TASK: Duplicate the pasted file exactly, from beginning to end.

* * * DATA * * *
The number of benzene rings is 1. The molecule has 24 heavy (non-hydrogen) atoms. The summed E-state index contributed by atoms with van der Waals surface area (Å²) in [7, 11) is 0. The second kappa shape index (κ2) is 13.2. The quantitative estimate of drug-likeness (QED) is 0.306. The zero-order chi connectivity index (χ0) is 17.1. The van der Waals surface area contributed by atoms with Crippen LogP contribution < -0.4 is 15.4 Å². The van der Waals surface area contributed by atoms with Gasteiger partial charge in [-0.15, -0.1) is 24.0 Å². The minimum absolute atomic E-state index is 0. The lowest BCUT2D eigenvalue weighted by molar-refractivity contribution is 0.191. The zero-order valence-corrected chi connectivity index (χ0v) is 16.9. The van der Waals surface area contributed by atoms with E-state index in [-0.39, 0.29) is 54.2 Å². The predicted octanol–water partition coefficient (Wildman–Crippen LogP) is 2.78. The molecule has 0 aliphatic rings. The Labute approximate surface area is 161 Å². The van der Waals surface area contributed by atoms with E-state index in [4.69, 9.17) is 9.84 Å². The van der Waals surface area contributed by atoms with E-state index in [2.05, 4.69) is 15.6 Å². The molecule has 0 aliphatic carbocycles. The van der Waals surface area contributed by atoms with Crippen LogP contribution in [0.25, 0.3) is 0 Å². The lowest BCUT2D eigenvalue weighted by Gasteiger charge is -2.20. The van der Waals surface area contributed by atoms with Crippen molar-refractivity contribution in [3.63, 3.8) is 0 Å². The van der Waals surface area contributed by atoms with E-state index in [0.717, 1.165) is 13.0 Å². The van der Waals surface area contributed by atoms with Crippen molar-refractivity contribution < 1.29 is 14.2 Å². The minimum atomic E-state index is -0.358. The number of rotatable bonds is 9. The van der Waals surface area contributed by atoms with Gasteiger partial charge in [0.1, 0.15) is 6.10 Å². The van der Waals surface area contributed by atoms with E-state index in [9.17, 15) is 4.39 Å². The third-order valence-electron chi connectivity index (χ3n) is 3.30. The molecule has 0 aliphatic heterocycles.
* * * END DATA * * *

The number of benzene rings is 1. The molecule has 24 heavy (non-hydrogen) atoms. The summed E-state index contributed by atoms with van der Waals surface area (Å²) in [7, 11) is 0. The second kappa shape index (κ2) is 13.2. The quantitative estimate of drug-likeness (QED) is 0.306. The zero-order chi connectivity index (χ0) is 17.1. The van der Waals surface area contributed by atoms with Crippen LogP contribution < -0.4 is 15.4 Å². The van der Waals surface area contributed by atoms with Gasteiger partial charge in [-0.15, -0.1) is 24.0 Å². The minimum absolute atomic E-state index is 0. The lowest BCUT2D eigenvalue weighted by molar-refractivity contribution is 0.191. The zero-order valence-corrected chi connectivity index (χ0v) is 16.9. The van der Waals surface area contributed by atoms with E-state index in [-0.39, 0.29) is 54.2 Å². The predicted octanol–water partition coefficient (Wildman–Crippen LogP) is 2.78. The molecule has 0 aliphatic rings. The Labute approximate surface area is 161 Å². The van der Waals surface area contributed by atoms with E-state index in [4.69, 9.17) is 9.84 Å². The van der Waals surface area contributed by atoms with E-state index in [2.05, 4.69) is 15.6 Å². The molecule has 0 aliphatic carbocycles. The van der Waals surface area contributed by atoms with Crippen LogP contribution in [0.25, 0.3) is 0 Å². The lowest BCUT2D eigenvalue weighted by Gasteiger charge is -2.20. The van der Waals surface area contributed by atoms with Crippen molar-refractivity contribution in [3.63, 3.8) is 0 Å². The van der Waals surface area contributed by atoms with E-state index in [0.717, 1.165) is 13.0 Å². The van der Waals surface area contributed by atoms with Crippen molar-refractivity contribution < 1.29 is 14.2 Å². The minimum atomic E-state index is -0.358. The number of rotatable bonds is 9. The van der Waals surface area contributed by atoms with Gasteiger partial charge in [0.1, 0.15) is 6.10 Å². The van der Waals surface area contributed by atoms with E-state index in [9.17, 15) is 4.39 Å². The third-order valence-electron chi connectivity index (χ3n) is 3.30. The molecule has 0 aliphatic heterocycles.